The Bear Who Slept Through Christmas

Movie review by
Tracy Moore, Common Sense Media
The Bear Who Slept Through Christmas Movie Poster Image
Quaint '70s Christmas short a tad un-PC.
  • NR
  • 1973
  • 30 minutes

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A lot or a little?

The parents' guide to what's in this movie.

Educational Value

The Bear Who Slept Through Christmas exposes viewers to information about hibernation and the rituals of the Christmas holiday.

Positive Messages

The Bear Who Slept Through Christmas offers positive messages about facing your fear of the unknown and carrying on with a goal or dream even if friends and loved ones don't support you. 

Positive Role Models & Representations

Characters are very simplistic but largely positive, well-meaning, and kind.

Violence & Scariness
Sexy Stuff
Language

Since the short is told from the perspective of bears in the pre-politically correct 1970s, they refer several times to Santa Claus as "the fat human in a red suit." Parents monitoring exposure to inappropriate language and especially taunts may be wary of this usage. 

Consumerism
Drinking, Drugs & Smoking

What parents need to know

Parents need to know that The Bear Who Slept Through Christmas is an animated short from the pre-politically correct 1970s with one potential language usage issue -- the frequent description of Santa as "fat." Some parents may find this usage objectionable. It's otherwise a quaint tale of looking for the Christmas spirit that is suitable for nearly all ages.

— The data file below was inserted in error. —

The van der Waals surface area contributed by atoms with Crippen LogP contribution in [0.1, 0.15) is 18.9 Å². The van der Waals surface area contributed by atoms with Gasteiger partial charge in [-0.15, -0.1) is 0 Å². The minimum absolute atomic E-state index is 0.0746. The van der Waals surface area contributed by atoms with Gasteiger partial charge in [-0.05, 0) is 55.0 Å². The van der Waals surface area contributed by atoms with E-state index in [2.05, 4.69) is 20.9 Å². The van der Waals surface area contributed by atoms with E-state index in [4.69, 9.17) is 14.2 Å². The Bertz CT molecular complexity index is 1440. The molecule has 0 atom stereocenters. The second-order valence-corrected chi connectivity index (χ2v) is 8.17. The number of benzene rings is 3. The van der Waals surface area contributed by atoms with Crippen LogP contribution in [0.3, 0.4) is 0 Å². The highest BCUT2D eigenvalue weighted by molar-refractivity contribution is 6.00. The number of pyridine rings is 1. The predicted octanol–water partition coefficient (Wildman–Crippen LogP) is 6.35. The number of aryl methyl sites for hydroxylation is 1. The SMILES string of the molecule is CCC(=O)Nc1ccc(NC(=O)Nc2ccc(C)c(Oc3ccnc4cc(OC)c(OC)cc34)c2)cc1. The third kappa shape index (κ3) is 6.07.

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What's the story?

Theodore Edward Bear (voiced by Tom Smothers) decides to stay awake this Christmas instead of hibernating to find out what the Christmas holiday is all about. With the help of friend Patti Bear (voiced by Barbara Feldon) and Santa himself (voiced by Bob Holt), he'll learn exactly what he's been missing -- if he can just stay awake. Narrated by Casey Kasem.

Is it any good?

This early '70s cartoon short is a funny blast from the past with its jokes-a-plenty from the era ranging from horoscope signs to trippy vibes. And its message is simple: Christmas is state of mind.

To kids who like bears and Christmas, it's an entertaining, visually rich, quaint short, and parents of a certain age will likely find an enjoyable nostalgia rush from the simplicity, familiar voice actors, and tone.

Talk to your kids about ...

  • Families can talk about holiday rituals. What rituals do you participate in around the holidays? Which ones are your favorites and why?

  • Have you ever tried to stay up late to catch a full moon or to see holiday fireworks? Did you pull it off? What was it like?

  • In the film, some of the bear's friends aren't very supportive of his plan to stay up late to find Christmas. Have you ever gone against your usual traditions to try something new? What was it? How did it go?

Movie details

Themes & Topics

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For kids who love the holidays

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